Keybinding schemes: Helper data are obtained by binding a chosen key to a biometric template. As a result of the binding process a fusion of the secret key and the biometric template is stored as helper data. Applying an appropriate key retrieval algorithm, keys are obtained from the helper data at authentication [8]. Since cryptographic keys are independent of biometric features these are revocable while an update of the key usually requires reenrollment in order to generate new helper data.
 (2)
Keygeneration schemes: Helper data are derived only from the biometric template. Keys are directly generated from the helper data and a given biometric sample [4]. While the storage of helper data are not obligatory the majority of proposed keygeneration schemes does store helper data (if keygeneration schemes extract keys without the use of any helper data these are not updatable in case of compromise). Helper databased keygeneration schemes are also referred to as "fuzzy extractors" or "secure sketches", for both primitives formalisms (and further extensions) are defined in [13, 14]. A fuzzy extractor reliably extracts a uniformly random string from a biometric input while stored helper data assist the reconstruction. In contrast, in a secure sketch, helper data are applied to recover the original biometric template.
Several concepts of BCSs can be applied as both, keygeneration and keybinding scheme [15, 16]. Hybrid approaches which make use of more basic concepts [17] have been proposed, too. Furthermore, schemes which declare different goals such as enhancing the security of an existing secret [18, 19] have been introduced. In contrast to BCSs based on keybinding or keygeneration, keyrelease schemes represent a loose coupling of biometric authentication and keyrelease [8]. In case of successful biometric authentication a keyrelease mechanism is initiated, i.e., a cryptographic key is released. The loose coupling of biometric and cryptographic systems allows to exchange both components easily. However, a great drawback emerges, since the separate plain storage of biometric templates and keys offers more vulnerabilities to conduct attacks. Keyrelease schemes do not meet requirements of biometric template protection and, thus, are hardly appropriate for high security applications and not usually considered a BCS. Another way to classify BCSs is to focus on how these systems deal with biometric variance. While some schemes apply error correction codes [15, 16], others introduce adjustable filter functions and correlation [20] or quantization [21, 22].
Even though definitions for "biometric keys" have been proposed (e.g., in [23, 24]), these terms have established as synonyms for any kind of key dependent upon biometrics, i.e., biometric features take influence on the constitution of keys (as opposed to keybinding schemes). Like conventional cryptographic keys, biometric keys have to fulfill several requirements, such as keyrandomness, stability, or uniqueness [25, 26].
A. Performance measurement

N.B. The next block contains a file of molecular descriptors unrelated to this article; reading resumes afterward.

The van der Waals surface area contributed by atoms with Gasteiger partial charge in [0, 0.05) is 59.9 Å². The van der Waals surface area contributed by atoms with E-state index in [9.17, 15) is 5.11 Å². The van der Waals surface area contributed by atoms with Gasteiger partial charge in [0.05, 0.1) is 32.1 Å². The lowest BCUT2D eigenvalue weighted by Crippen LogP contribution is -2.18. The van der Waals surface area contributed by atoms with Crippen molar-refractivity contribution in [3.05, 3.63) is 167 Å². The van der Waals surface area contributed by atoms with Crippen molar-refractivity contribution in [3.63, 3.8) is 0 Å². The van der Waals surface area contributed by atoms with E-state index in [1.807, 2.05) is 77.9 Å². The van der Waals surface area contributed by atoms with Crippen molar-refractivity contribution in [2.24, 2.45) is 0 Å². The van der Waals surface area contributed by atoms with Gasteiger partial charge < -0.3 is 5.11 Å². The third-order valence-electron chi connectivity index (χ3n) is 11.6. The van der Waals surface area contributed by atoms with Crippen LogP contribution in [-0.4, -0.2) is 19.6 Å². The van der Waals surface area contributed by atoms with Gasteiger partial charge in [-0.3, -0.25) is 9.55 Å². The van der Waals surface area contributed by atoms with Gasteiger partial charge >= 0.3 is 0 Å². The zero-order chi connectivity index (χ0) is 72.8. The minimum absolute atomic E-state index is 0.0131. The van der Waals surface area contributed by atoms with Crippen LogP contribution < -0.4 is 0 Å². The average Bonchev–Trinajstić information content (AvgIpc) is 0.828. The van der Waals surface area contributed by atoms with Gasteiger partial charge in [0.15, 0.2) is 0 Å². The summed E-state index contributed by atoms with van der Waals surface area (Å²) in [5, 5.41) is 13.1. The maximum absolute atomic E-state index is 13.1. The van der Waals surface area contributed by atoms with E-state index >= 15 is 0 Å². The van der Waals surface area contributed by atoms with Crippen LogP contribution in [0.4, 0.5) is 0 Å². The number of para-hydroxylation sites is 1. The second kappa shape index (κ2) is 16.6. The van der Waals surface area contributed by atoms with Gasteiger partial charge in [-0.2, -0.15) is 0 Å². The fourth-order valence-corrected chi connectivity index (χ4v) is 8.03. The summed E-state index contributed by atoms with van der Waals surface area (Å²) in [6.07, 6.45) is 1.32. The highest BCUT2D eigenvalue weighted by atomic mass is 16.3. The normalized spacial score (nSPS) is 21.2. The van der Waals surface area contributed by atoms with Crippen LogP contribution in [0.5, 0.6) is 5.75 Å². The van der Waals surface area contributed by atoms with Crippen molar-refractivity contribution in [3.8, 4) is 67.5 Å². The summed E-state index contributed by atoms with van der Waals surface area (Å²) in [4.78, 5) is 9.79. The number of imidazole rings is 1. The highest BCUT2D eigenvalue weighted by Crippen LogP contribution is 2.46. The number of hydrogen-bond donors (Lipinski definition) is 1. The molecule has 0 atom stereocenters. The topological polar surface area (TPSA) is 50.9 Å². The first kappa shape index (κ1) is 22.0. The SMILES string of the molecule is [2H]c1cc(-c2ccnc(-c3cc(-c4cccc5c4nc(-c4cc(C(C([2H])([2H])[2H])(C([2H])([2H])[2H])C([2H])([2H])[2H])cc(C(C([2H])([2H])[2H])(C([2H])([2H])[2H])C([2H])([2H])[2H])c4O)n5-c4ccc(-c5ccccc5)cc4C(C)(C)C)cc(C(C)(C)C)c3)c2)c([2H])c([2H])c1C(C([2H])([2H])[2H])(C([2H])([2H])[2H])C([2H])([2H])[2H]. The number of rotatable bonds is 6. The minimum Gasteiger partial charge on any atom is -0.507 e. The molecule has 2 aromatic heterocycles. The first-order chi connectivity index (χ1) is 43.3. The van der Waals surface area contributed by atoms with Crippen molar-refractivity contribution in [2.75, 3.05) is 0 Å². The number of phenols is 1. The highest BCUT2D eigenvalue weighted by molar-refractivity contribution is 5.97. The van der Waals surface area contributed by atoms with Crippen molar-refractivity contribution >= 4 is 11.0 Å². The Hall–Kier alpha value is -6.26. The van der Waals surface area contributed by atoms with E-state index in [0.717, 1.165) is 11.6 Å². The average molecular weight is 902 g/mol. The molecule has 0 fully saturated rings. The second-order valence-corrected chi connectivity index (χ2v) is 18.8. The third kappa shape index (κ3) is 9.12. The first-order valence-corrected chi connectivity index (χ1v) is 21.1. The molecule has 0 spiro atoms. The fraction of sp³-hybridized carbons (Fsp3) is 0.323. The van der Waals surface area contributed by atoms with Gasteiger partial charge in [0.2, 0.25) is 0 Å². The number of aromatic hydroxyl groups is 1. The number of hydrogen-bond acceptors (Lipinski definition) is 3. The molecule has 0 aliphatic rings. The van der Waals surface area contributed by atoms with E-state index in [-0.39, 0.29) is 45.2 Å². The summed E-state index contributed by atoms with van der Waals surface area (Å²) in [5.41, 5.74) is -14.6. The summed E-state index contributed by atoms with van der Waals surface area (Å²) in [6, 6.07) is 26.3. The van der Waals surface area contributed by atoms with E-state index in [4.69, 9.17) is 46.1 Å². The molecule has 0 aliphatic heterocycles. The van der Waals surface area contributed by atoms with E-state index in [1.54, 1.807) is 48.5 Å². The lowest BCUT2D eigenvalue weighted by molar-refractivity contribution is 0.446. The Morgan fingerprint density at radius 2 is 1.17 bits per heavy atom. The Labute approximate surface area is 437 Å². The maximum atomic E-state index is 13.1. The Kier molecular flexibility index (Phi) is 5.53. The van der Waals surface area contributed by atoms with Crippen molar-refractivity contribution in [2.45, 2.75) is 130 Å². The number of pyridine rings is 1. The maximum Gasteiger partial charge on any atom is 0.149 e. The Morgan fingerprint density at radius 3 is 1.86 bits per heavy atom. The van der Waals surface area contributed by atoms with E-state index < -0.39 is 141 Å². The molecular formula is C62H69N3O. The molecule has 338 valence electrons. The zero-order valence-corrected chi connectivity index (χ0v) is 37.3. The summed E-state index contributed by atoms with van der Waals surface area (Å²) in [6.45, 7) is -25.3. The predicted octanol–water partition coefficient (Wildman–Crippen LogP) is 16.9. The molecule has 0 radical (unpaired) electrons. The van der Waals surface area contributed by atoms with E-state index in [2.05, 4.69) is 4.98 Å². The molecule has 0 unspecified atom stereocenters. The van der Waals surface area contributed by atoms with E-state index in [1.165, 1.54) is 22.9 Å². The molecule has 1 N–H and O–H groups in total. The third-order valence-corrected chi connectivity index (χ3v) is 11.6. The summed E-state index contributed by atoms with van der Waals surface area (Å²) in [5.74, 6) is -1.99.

When measuring the performance of biometric systems widely used factors include False Rejection Rate (FRR), False Acceptance Rate (FAR), and Equal Error Rate (EER) [1, 27] (defined in ISO/IEC FDIS 197951). As score distributions overlap, FRR and FAR intersect at a certain point, defining the EER of the system (in general, decreasing the FRR increases the FAR and vice versa).
Compared to biometric systems, BCSs generally reveal a noticeable decrease in recognition performance [8]. This is because within BCS in most cases the enrolled template is not seen and, therefore, cannot be aligned properly at comparison. In addition, the majority of BCSs introduce a higher degree of quantization at feature extraction, compared to conventional biometric systems, which are capable of setting more precise thresholds to adjust recognition rates.
B. Approaches to biometric keybinding
1) Mytec1 and Mytec2 (Biometric Encryption™)
The first sophisticated approach to biometric keybinding based on fingerprints was proposed by Soutar et al. [28–30]. The presented system was called Mytec2, a successor of Mytec1 [20], which was the first BCS but turned out to be impractical in terms of accuracy and security. Mytec1 and Mytec2 were originally called Biometric Encryption™, the trademark was abandoned in 2005. The basis of the Mytec2 (and Mytec1) algorithm is the mechanism of correlation.
The algorithm was summarized in a patent [31], which includes explanations of how to apply the algorithm to other biometric characteristics such as iris. In all the publications, performance measurements are omitted.
2) Fuzzy commitment scheme
In 1999 Juels and Wattenberg [15] combined techniques from the area of error correcting codes and cryptography to achieve a type of cryptographic primitive referred to as fuzzy commitment scheme.
Experimental results of proposed fuzzy commitment schemes.
Authors  Char.  FRR/FAR  Remarks 

Hao et al. [32]  0.47/0  Ideal images  
Bringer et al. [34]  Iris  5.62/0  Short key 
Rathgeb and Uhl [39]  4.64/0    
Teoh and Kim [40]  0.9/0  Userspecific tokens  
Tong et al. [44]  Fingerprint  78/0.1   
Nandakumar [45]  12.6/0    
Van der Veen et al. [46]  3.5/0  >1 enroll. sam.  
Ao and Li [43]  Face  7.99/0.11   
Lu et al. [47]  ~30/0  Short key  
Maiorana and Ercole [48]  Online Sig.  13.07/4  >1 enroll. sam.